The English word "lonely" has at least a couple different uses. A person can be lonely — we all know, and have probably felt, this meaning of the word. But also a place can be lonely. A lot of people refer to NYC and London as lonely cities.

I wanted to know, what are the different Latin words for "lonely", and what are their different connotations? I have come up with two candidates myself, solum and desertum, and I'm wondering whether solum is better suited to people or things, and desertum to places.

Is there a Latin word that has connotations similar to the English "lonely", e.g. sadness?

  • In what sense are NYC and London lonely? I'm not sure I understand what you are after.
    – Joonas Ilmavirta
    Commented May 1, 2017 at 7:18
  • 1
    @JoonasIlmavirta Here's a use of the phrase: quora.com/…. I think the sense is this: the cities are so fast-paced and competitive that people have a hard time forming real, lasting friendships. But I'm not 100% sure of my take.
    – ktm5124
    Commented May 1, 2017 at 7:28
  • Fortunately the word I ended up suggesting seems general enough to cover that. But of course there might another idiomatic choice of words one should know.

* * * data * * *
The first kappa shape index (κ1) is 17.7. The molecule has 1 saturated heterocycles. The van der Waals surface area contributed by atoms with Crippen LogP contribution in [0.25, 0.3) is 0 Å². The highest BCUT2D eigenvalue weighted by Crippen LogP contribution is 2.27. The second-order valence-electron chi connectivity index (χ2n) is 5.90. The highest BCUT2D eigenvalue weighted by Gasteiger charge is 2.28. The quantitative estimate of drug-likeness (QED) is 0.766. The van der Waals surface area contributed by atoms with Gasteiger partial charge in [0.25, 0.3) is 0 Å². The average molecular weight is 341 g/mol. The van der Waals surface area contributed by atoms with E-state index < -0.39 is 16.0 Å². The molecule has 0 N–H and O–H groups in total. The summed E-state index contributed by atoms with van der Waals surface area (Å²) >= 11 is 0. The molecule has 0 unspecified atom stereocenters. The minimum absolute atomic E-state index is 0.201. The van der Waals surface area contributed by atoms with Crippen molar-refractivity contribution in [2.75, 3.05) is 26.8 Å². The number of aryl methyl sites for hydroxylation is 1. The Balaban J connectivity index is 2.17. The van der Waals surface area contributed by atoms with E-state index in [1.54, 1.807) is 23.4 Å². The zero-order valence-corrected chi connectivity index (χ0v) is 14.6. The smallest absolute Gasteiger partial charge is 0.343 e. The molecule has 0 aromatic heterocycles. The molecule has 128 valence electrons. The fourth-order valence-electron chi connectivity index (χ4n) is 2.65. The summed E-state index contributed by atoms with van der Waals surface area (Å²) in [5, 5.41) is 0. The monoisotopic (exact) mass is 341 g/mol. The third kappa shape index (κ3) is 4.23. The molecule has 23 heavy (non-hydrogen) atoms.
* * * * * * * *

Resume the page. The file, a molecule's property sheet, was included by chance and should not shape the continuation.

– Joonas Ilmavirta
    Commented May 1, 2017 at 7:46

1 Answer 1


For a lonely place I would use the noun solitudo. L&S describes it, among other things, as "loneliness", "solitude (of a person or place)", and "a lonely place". This word refers to the state of loneliness in a broader sense than any English word. I would probably use this word for all of the cases you describe.

If you want to cry "how lonely!" as you did in the chat, one possible Latin translation would be qualis solitudo! There might be other ways of forming such exclamations with nouns, but qualis has famous precedent. Remember the famous qualis artifex pereo! by Nero?

You may view it as a problem or an opportunity, but bear in mind that solitudo is a noun, unlike the English "lonely". If you want an adjective instead, I would recommend the related solitarius. I would be ready to use this for all of your example cases, but that doesn't mean that there wouldn't be more idiomatic choices for some other situations.

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